What is it?

Hepatitis A is a virus that causes inflammation of your liver.

How do I get it?

Hepatitis A is passed on when small particles of faeces enter a person's mouth through activities such as rimming, or by not washing your hands after sex with an infected person. It is most commonly seen as a form of infection through contamination of food and water.

What symptoms or signs might I notice?

Symptoms of hepatitis A infection may include mild flu-like symptoms, nausea and vomiting, abdominal pain, joint and muscle pain and jaundice (yellowing of the skin, eyes or urine). Symptoms can take 2 - 7 weeks to appear but the infection will usually clear within a month. On rare occasions people can be ill for several months.

How will I be tested for Hepatitis A?

Hepatitis A is diagnosed with a blood test. Once you have had hepatitis A, antibodies will be detected in your blood. Most people will develop life long immunity to hepatitis A once they have had it, meaning that it is unlikely that you will ever get it again.

How will I be treated for Hepatitis A?

Specific treatment for hepatitis A is not required. Lots of bed rest and drinking plenty of fluids are recommended. If your symptoms are very severe, your GP may recommend that you see a specialist in hospital.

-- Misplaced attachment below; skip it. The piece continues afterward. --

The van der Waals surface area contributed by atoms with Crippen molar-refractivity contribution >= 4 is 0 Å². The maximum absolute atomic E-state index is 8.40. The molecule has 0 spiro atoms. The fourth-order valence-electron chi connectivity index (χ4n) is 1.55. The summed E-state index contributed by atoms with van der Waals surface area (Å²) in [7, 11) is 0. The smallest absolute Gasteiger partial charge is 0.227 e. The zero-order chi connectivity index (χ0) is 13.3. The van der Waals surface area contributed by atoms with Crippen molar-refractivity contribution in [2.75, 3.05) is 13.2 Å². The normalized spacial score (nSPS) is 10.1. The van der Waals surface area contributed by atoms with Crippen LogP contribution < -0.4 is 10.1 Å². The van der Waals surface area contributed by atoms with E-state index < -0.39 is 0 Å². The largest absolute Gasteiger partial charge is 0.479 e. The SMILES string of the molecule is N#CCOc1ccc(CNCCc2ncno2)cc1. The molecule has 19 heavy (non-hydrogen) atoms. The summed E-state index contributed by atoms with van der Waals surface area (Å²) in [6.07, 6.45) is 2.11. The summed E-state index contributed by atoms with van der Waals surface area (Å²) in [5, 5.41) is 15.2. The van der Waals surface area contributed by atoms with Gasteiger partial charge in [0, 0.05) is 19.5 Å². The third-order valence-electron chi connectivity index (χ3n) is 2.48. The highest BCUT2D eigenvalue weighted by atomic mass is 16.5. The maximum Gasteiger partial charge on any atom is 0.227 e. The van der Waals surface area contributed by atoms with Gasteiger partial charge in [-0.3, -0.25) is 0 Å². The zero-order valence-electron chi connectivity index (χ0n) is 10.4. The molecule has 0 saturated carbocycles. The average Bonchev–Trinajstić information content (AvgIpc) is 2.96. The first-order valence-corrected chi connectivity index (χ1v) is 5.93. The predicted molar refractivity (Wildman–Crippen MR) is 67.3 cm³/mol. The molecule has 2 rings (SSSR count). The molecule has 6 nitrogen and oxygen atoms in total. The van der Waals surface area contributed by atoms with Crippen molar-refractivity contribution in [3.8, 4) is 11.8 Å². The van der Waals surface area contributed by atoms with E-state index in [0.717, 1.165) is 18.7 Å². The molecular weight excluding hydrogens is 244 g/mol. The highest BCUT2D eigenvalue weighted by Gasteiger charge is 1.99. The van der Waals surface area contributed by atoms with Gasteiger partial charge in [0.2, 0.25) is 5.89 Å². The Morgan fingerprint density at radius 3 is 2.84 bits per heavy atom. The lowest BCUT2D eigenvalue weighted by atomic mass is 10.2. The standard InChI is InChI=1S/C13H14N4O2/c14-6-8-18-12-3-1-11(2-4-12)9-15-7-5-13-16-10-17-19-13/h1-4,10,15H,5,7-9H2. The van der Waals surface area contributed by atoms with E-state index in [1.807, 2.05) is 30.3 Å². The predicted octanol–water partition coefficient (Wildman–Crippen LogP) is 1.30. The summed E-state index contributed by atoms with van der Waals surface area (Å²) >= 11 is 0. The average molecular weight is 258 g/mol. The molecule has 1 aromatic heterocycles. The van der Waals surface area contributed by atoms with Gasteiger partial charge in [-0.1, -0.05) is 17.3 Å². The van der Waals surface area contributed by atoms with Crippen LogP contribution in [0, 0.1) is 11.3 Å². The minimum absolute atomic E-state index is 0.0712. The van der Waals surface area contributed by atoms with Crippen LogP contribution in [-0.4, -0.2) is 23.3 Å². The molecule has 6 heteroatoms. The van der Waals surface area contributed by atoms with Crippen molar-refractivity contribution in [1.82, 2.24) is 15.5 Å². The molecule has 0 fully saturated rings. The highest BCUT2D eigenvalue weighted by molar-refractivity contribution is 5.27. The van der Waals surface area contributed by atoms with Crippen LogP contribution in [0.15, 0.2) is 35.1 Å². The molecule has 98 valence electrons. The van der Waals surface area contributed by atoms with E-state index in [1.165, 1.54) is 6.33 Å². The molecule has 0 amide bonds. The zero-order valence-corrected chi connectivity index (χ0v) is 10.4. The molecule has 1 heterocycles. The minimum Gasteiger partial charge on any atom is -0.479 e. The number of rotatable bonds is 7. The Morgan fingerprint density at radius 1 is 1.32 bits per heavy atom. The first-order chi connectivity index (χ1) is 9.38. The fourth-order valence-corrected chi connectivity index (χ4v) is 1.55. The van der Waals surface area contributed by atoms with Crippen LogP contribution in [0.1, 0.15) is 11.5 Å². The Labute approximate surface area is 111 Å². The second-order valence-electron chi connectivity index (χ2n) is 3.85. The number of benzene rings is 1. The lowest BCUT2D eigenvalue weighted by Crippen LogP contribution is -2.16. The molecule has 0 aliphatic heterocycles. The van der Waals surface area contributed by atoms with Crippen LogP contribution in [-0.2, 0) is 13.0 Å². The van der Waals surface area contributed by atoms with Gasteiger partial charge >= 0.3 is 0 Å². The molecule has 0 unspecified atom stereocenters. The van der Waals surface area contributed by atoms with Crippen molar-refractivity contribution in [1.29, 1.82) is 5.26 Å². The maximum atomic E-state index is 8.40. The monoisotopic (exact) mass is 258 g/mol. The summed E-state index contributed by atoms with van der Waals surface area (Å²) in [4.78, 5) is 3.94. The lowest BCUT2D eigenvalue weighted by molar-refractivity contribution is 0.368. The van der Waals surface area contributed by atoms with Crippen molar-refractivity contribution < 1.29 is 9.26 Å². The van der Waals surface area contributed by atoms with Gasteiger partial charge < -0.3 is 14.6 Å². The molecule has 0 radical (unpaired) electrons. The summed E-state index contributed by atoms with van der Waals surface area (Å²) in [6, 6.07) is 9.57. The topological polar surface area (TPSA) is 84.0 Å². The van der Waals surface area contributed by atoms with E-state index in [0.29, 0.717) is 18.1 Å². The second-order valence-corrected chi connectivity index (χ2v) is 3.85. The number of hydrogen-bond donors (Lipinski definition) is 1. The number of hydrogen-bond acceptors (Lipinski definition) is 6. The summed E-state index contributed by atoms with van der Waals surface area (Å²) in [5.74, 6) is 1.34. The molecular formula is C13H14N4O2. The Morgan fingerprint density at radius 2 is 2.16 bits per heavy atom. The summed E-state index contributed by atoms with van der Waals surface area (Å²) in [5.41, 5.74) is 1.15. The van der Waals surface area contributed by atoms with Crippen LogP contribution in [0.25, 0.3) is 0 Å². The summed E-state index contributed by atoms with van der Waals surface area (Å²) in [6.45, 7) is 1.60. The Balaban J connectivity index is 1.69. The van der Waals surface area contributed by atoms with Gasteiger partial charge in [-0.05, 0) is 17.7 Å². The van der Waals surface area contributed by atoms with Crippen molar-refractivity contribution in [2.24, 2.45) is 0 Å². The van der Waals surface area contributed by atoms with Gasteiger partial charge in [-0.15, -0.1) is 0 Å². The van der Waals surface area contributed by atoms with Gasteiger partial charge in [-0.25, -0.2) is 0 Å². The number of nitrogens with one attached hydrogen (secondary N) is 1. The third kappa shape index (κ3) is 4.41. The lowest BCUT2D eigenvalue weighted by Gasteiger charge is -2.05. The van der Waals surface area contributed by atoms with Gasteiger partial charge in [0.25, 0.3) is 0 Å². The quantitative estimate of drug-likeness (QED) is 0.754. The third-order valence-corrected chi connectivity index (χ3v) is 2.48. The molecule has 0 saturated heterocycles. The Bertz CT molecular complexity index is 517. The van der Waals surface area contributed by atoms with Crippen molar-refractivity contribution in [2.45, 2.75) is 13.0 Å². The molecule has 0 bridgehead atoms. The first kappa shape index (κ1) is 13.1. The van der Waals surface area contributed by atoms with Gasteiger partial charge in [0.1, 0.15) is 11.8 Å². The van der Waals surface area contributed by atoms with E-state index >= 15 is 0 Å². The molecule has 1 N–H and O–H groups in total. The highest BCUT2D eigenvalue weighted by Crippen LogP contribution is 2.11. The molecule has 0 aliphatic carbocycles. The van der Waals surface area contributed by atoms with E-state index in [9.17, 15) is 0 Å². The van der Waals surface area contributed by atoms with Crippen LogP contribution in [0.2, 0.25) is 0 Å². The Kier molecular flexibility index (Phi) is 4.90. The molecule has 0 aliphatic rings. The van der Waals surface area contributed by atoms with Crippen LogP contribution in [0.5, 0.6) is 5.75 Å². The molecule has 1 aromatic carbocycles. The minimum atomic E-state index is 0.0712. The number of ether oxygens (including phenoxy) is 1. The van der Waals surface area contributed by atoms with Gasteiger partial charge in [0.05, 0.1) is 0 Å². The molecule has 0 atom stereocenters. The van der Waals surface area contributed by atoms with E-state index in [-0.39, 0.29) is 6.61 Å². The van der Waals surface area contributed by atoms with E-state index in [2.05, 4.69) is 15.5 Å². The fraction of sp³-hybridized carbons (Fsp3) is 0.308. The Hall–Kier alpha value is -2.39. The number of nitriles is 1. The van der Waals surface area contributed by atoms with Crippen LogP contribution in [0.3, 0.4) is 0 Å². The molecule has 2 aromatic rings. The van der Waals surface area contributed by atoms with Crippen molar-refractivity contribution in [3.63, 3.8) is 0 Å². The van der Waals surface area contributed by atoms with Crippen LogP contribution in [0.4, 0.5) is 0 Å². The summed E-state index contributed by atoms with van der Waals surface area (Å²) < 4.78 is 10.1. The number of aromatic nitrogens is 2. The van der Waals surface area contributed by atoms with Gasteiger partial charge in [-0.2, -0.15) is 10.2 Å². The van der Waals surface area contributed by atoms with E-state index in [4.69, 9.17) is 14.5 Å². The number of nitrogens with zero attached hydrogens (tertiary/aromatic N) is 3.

How can I avoid Hepatitis A?

There is a free combined vaccination for hepatitis A and B available. Four doses in total are required for life long immunity. Three vaccinations are given over a 3 week period with a 4th vaccination at 12 months. There is also a separate free vaccine available for hepatitis A as well. Two doses of this vaccine are required at least six months apart.

To prevent passing on hepatitis A to others, wash your hands after using the toilet, before and after sex, after handling used condoms and sex toys that have been in someone else’s anus.

What if I’m HIV-positive?

HIV positive men are encouraged to have both Hepatitis A and B vaccinations to prevent avoidable infection of the liver which is important for your body's handling of prescribed drugs for treatment of HIV and other related infections.

Where can I get help?

If you think you might have Hepatitis A, or have been exposed to it, get a check up at SRP. Click on the services link for check up options.